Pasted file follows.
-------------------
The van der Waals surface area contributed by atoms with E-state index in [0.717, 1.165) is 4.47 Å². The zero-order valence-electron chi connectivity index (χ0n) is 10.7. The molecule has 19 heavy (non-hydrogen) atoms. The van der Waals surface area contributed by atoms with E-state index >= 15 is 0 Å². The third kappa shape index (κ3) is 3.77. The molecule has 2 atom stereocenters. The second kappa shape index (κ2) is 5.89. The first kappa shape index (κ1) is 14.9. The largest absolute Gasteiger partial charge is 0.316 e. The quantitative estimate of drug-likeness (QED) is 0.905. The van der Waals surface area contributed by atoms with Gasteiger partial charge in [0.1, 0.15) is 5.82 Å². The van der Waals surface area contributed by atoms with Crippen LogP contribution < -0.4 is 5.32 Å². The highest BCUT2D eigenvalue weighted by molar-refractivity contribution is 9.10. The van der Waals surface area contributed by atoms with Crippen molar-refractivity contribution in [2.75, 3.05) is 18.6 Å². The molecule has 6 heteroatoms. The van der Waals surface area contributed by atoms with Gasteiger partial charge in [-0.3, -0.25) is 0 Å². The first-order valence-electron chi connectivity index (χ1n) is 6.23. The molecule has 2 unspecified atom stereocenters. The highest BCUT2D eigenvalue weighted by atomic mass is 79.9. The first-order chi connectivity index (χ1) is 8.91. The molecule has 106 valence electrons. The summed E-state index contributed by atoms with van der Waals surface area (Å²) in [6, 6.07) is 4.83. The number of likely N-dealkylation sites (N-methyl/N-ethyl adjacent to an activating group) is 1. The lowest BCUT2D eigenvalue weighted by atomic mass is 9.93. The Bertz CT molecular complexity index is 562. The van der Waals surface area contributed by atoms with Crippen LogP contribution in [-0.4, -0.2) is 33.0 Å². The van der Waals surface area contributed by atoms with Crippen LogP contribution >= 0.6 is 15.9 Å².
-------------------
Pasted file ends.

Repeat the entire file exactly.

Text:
The van der Waals surface area contributed by atoms with E-state index in [0.717, 1.165) is 4.47 Å². The zero-order valence-electron chi connectivity index (χ0n) is 10.7. The molecule has 19 heavy (non-hydrogen) atoms. The van der Waals surface area contributed by atoms with E-state index >= 15 is 0 Å². The third kappa shape index (κ3) is 3.77. The molecule has 2 atom stereocenters. The second kappa shape index (κ2) is 5.89. The first kappa shape index (κ1) is 14.9. The largest absolute Gasteiger partial charge is 0.316 e. The quantitative estimate of drug-likeness (QED) is 0.905. The van der Waals surface area contributed by atoms with Gasteiger partial charge in [0.1, 0.15) is 5.82 Å². The van der Waals surface area contributed by atoms with Crippen LogP contribution < -0.4 is 5.32 Å². The highest BCUT2D eigenvalue weighted by molar-refractivity contribution is 9.10. The van der Waals surface area contributed by atoms with Crippen molar-refractivity contribution in [2.75, 3.05) is 18.6 Å². The molecule has 6 heteroatoms. The van der Waals surface area contributed by atoms with Gasteiger partial charge in [-0.3, -0.25) is 0 Å². The first-order valence-electron chi connectivity index (χ1n) is 6.23. The molecule has 2 unspecified atom stereocenters. The highest BCUT2D eigenvalue weighted by atomic mass is 79.9. The first-order chi connectivity index (χ1) is 8.91. The molecule has 106 valence electrons. The summed E-state index contributed by atoms with van der Waals surface area (Å²) in [6, 6.07) is 4.83. The number of likely N-dealkylation sites (N-methyl/N-ethyl adjacent to an activating group) is 1. The lowest BCUT2D eigenvalue weighted by atomic mass is 9.93. The Bertz CT molecular complexity index is 562. The van der Waals surface area contributed by atoms with Crippen LogP contribution in [-0.4, -0.2) is 33.0 Å². The van der Waals surface area contributed by atoms with Crippen LogP contribution >= 0.6 is 15.9 Å².